[FIGURE] Fig. 5. Orbital evolution of bolide 3 (Glanerbrug-1) in the time span [FORMULA] Myr. The left-side panels show the semimajor axis a (AU), eccentricity e, inclination i (degrees) and the critical argument of the 2/1 Jovian mean motion resonance, whereas the right-side panels show the critical arguments for the [FORMULA], [FORMULA] and [FORMULA] secular resonances plus, on the top, the body's argument of perihelion [FORMULA], which shows episodes of libration around [FORMULA] due to capture into the Kozai resonance. This orbits is almost always locked in the 2/1 mean motion resonance with Jupiter.

Marshall Islands-1 (orbit 10) over about 0.5 Myr is located in the overlapping region of the [FORMULA] and [FORMULA] resonances. Such overlapping of two secular resonances with the terrestrial planets (here, the Earth and Mars) has been already analyzed by Michel (1997), but only for orbits with [FORMULA] AU. In the present case, it occurs at [FORMULA] AU but has a similar effect, i.e. it pumps up the eccentricity so that after several close encounters e reaches unity (Fig. 6).

[FIGURE] Fig. 6. Orbital evolution of bolide 10 (Marshall Islands-1) in the time span [FORMULA] Myr. The left-side panels show the semimajor axis a (AU) and eccentricity e vs. time, whereas the right-side panels show the critical arguments for the [FORMULA] and [FORMULA] secular resonances. Note that e reaches unity when the orbit is affected by these secular resonances with the Earth and Mars.

Marshall Islands-2 (orbit 11) hits the Sun while its semimajor axis is smaller than 2 AU. In this case the eccentricity is increased up to 1 due to the fact that the body is located in an overlapping region of two secular resonances: the [FORMULA] and [FORMULA] resonances, which involve the orbital frequencies of Venus and Jupiter, respectively. The fact that this dynamical mechanism can also lead to a solar collision has recently been pointed out by Gladman et al. (1999).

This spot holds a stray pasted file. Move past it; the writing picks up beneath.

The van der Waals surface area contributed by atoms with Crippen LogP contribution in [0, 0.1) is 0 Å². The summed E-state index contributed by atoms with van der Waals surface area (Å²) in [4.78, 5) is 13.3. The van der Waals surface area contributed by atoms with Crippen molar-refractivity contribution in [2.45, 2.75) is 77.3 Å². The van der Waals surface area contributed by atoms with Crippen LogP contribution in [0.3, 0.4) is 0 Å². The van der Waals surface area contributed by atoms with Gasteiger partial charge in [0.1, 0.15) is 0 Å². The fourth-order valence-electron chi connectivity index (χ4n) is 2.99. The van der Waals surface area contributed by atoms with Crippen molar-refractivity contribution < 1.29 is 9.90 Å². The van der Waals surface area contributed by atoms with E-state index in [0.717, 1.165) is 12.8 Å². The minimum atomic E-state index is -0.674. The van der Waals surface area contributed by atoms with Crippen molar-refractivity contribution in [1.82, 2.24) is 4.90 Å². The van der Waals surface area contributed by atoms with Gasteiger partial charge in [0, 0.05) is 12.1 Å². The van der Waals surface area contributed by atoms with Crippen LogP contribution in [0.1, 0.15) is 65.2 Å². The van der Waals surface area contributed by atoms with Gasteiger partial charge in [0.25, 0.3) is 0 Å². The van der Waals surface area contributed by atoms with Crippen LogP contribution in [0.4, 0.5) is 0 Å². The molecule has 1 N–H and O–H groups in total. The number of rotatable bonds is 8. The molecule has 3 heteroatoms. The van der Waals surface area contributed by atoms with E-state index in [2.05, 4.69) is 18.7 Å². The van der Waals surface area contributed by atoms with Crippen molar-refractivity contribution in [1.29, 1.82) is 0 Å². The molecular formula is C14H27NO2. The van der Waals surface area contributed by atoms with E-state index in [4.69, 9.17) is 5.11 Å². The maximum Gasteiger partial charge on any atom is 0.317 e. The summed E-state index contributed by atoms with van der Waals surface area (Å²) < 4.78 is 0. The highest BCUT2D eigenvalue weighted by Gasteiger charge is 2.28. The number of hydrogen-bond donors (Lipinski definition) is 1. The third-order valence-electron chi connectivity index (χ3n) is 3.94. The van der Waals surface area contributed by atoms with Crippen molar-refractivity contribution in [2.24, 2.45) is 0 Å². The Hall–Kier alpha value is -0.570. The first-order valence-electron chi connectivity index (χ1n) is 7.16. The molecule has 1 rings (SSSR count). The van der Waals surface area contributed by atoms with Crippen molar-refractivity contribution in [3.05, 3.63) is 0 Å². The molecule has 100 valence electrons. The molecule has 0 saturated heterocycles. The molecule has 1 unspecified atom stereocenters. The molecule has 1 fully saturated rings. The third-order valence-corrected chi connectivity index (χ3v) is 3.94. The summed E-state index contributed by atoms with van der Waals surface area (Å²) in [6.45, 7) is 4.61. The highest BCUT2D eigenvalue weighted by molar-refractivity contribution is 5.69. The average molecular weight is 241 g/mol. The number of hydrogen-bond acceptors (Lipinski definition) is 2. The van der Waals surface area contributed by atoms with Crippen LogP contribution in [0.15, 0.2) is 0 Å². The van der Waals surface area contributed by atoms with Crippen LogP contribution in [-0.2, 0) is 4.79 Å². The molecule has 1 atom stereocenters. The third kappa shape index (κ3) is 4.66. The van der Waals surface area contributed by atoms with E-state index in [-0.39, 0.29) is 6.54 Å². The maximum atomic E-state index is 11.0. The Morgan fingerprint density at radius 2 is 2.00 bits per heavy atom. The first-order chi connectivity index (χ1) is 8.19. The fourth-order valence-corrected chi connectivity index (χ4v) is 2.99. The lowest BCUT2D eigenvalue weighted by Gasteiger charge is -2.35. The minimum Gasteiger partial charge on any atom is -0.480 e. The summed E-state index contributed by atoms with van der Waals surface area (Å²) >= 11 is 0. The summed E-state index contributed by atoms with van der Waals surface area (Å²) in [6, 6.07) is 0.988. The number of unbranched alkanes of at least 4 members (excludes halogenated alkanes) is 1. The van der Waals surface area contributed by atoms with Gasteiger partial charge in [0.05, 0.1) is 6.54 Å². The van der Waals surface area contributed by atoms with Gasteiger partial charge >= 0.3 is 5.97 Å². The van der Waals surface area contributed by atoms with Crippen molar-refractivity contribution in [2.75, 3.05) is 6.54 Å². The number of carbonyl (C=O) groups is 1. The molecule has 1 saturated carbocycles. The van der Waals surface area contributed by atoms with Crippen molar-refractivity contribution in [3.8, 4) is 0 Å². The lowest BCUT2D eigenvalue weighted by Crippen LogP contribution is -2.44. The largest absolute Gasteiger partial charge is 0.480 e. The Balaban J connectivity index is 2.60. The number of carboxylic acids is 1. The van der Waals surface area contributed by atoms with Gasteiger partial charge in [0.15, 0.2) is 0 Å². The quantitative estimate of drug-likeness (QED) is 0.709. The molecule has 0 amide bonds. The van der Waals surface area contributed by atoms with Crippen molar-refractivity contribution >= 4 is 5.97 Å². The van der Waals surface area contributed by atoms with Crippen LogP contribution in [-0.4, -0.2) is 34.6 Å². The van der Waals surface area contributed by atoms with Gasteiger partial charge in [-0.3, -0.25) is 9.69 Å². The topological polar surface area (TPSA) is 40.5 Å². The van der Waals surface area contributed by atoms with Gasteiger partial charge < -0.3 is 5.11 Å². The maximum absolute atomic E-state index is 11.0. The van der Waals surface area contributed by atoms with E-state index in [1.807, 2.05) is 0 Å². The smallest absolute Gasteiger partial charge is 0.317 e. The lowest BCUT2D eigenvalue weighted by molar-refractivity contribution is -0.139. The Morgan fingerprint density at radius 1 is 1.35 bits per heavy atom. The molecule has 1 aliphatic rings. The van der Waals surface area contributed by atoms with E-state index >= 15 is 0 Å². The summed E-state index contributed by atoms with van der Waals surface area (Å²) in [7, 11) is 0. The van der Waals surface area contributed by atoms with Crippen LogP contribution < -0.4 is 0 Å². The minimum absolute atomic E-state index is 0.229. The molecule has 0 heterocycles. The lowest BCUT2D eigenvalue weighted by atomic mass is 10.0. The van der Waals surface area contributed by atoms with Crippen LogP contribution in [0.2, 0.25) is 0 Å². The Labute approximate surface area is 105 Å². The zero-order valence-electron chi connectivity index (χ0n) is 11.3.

5.2. Forward integrations

As shown in Table 7, in this sample of integrations 12 bodies hit the Sun and 5 are ejected from the solar system. 8 over 17 objects have a lifetime shorter than 1 Myr ([FORMULA] and [FORMULA], respectively).

While in the backward integration Glanerbrug-1 (3) was driven into the Sun, in the forward one it is ejected outside Saturn's orbit. Fig. 5 shows its evolution. Until [FORMULA] Myr it is located in the [FORMULA] mean motion resonance. Then it leaves the resonance due to a planetary close encounter. During the whole forward integration, it is also temporarily located in the [FORMULA] and [FORMULA] secular resonances, the resonant arguments [FORMULA] and [FORMULA] alternating between circulation and libration (here [FORMULA] designates the longitude of perihelion). In addition, the orbit is located in the Kozai resonance, the argument of perihelion [FORMULA] librating around [FORMULA]. Consequently, the eccentricity evolves in a strongly chaotic manner and undergoes large oscillations between 0.4 and 0.9. Then the bolide is ejected outside Saturn's orbit at [FORMULA] Myr, following a close encounter with Jupiter.